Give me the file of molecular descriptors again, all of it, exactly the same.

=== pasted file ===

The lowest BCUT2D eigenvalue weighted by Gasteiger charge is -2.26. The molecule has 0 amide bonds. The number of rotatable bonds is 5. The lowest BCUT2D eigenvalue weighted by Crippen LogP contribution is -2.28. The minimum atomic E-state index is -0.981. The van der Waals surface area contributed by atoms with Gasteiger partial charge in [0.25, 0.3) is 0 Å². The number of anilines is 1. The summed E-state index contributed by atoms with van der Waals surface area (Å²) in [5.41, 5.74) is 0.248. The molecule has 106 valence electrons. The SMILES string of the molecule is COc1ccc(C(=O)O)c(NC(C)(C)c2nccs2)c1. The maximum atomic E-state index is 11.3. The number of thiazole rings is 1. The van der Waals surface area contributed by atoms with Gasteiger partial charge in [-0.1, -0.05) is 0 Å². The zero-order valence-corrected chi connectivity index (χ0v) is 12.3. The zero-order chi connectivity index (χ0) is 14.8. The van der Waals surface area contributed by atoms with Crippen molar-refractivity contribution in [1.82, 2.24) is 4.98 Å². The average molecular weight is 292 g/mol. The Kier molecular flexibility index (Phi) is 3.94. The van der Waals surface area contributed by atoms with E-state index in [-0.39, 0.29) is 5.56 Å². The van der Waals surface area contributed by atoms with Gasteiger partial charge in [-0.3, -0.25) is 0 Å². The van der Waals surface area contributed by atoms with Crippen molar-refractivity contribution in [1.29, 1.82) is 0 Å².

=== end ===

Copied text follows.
The lowest BCUT2D eigenvalue weighted by Gasteiger charge is -2.26. The molecule has 0 amide bonds. The number of rotatable bonds is 5. The lowest BCUT2D eigenvalue weighted by Crippen LogP contribution is -2.28. The minimum atomic E-state index is -0.981. The van der Waals surface area contributed by atoms with Gasteiger partial charge in [0.25, 0.3) is 0 Å². The number of anilines is 1. The summed E-state index contributed by atoms with van der Waals surface area (Å²) in [5.41, 5.74) is 0.248. The molecule has 106 valence electrons. The SMILES string of the molecule is COc1ccc(C(=O)O)c(NC(C)(C)c2nccs2)c1. The maximum atomic E-state index is 11.3. The number of thiazole rings is 1. The van der Waals surface area contributed by atoms with Gasteiger partial charge in [-0.1, -0.05) is 0 Å². The zero-order valence-corrected chi connectivity index (χ0v) is 12.3. The zero-order chi connectivity index (χ0) is 14.8. The van der Waals surface area contributed by atoms with Crippen molar-refractivity contribution in [1.82, 2.24) is 4.98 Å². The average molecular weight is 292 g/mol. The Kier molecular flexibility index (Phi) is 3.94. The van der Waals surface area contributed by atoms with E-state index in [-0.39, 0.29) is 5.56 Å². The van der Waals surface area contributed by atoms with Gasteiger partial charge in [-0.3, -0.25) is 0 Å². The van der Waals surface area contributed by atoms with Crippen molar-refractivity contribution in [1.29, 1.82) is 0 Å².